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The role of dopamine and serotonin in conditioned food aversion learning in the honeybee.
MedLine Citation:
PMID:  21980568     Owner:  NLM     Status:  PubMed-not-MEDLINE    
Abstract/OtherAbstract:
For most animals, eating entails the risk of being poisoned. Learning how to identify foods with toxins is an important mechanism that reduces the risk of poisoning. While conditioned food aversions have been studied in vertebrates for over 50 years, the neural circuits underlying this form of learning have been difficult to elucidate because of their complexity. Insects, such as fruit flies and honeybees, are important models for the study of the neural mechanisms of learning and memory, but conditioned food aversions have not yet been reported from either species. My collaborators and I recently established that the honeybee has the ability to learn to avoid odors associated with toxins in food using two independent neural pathways. In these experiments, we found that honeybees can learn to associate scents with toxins that they can pre-ingestively detect using their proboscis. This form of learning is primarily mediated by the neurotransmitter, dopamine. We also found a second mechanism: bees can learn to avoid odors associated with the malaise caused by ingesting toxins. This form of learning is mediated by serotonin. Our data are the first to show that two different mechanisms account for conditioned food aversions in insects.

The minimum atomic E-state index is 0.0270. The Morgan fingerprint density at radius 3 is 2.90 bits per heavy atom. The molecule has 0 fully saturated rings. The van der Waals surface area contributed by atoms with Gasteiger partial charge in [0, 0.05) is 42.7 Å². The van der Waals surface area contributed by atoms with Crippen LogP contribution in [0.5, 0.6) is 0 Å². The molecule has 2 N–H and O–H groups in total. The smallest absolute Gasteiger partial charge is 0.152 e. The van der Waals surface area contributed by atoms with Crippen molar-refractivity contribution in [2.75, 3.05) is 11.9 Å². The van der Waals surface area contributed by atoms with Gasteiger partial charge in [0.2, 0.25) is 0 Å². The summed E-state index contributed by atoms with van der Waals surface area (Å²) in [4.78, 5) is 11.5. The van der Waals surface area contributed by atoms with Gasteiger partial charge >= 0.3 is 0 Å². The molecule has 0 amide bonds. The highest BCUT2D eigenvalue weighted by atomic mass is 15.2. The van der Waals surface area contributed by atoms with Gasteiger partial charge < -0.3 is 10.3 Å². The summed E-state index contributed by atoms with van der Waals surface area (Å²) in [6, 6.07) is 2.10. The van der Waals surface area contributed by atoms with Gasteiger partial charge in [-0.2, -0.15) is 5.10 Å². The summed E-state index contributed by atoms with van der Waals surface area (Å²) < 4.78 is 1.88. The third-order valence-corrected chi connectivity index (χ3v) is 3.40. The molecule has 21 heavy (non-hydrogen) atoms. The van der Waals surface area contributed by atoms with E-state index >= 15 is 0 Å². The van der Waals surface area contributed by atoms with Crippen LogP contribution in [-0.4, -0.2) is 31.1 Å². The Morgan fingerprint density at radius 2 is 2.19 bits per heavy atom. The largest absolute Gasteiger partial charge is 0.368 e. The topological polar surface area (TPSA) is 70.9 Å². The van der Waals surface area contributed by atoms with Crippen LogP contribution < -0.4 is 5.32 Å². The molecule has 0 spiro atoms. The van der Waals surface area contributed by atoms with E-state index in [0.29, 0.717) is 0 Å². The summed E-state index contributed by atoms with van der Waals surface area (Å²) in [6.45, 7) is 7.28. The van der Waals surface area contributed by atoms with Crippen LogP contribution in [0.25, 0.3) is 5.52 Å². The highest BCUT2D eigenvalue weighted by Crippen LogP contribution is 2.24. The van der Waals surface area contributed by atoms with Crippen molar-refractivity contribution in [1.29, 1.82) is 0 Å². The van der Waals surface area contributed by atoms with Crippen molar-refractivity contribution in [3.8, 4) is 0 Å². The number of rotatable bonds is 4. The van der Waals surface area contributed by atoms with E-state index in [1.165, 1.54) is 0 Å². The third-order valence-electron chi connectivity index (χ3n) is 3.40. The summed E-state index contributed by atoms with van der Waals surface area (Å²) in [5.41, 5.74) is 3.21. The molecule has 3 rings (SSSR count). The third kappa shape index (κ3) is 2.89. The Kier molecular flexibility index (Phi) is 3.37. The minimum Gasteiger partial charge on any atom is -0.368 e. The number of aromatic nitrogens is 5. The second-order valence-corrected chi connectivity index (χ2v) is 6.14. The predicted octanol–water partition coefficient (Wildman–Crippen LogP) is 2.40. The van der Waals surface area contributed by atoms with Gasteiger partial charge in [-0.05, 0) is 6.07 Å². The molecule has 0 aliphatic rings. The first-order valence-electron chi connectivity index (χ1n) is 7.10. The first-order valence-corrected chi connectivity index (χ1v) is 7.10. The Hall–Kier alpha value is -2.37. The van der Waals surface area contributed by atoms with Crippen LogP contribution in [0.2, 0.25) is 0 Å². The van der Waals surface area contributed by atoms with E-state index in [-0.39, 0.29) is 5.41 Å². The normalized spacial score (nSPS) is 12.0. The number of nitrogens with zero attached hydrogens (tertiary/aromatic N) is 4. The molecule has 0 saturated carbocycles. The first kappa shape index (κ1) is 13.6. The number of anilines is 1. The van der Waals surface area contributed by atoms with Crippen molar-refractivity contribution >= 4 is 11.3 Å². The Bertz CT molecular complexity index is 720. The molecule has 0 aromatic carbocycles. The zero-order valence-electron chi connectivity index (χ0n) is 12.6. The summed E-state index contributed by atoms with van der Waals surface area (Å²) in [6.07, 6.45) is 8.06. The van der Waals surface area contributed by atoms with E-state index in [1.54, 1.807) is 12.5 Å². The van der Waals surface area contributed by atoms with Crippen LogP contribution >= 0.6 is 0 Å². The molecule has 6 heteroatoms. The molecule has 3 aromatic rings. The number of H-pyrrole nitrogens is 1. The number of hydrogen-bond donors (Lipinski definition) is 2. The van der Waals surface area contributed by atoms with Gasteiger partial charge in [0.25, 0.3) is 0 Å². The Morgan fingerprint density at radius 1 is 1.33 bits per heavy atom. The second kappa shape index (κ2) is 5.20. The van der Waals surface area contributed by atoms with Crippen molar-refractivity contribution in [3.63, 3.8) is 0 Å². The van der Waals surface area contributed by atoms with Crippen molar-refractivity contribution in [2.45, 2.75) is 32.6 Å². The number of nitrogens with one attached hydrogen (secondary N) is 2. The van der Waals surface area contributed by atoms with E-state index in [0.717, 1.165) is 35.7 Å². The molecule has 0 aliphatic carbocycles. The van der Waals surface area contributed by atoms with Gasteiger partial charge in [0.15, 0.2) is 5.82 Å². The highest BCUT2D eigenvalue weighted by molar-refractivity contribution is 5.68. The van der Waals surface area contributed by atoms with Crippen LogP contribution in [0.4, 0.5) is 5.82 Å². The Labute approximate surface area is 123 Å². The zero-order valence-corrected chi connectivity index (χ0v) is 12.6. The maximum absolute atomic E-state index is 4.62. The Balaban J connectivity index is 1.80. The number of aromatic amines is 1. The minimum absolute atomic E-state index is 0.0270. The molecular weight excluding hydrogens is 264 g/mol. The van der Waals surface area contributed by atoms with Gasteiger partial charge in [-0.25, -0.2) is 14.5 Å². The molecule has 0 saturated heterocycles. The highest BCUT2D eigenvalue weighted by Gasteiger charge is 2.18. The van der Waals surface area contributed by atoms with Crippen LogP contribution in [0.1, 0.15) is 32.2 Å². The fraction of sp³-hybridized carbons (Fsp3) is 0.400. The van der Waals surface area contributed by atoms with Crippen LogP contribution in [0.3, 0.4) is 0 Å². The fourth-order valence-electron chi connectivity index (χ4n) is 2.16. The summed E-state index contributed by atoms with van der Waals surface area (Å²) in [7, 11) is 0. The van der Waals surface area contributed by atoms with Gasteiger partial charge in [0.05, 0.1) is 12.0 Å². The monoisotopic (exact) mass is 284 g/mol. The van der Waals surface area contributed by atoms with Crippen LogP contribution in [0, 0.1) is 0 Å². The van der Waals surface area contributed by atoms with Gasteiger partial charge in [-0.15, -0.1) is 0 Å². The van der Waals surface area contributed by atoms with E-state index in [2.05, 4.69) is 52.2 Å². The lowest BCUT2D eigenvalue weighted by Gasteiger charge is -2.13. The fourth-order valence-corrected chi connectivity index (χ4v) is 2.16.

Authors:
Geraldine A Wright
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Publication Detail:
Type:  Journal Article    
Journal Detail:
Title:  Communicative & integrative biology     Volume:  4     ISSN:  1942-0889     ISO Abbreviation:  Commun Integr Biol     Publication Date:  2011 May 
Date Detail:
Created Date:  2011-10-07     Completed Date:  2011-11-10     Revised Date:  2013-05-29    
Medline Journal Info:
Nlm Unique ID:  101478473     Medline TA:  Commun Integr Biol     Country:  United States    
Other Details:
Languages:  eng     Pagination:  318-20     Citation Subset:  -    
Affiliation:
Centre for Behaviour and Evolution; Institute of Neuroscience; Newcastle University; Newcastle upon Tyne, UK.
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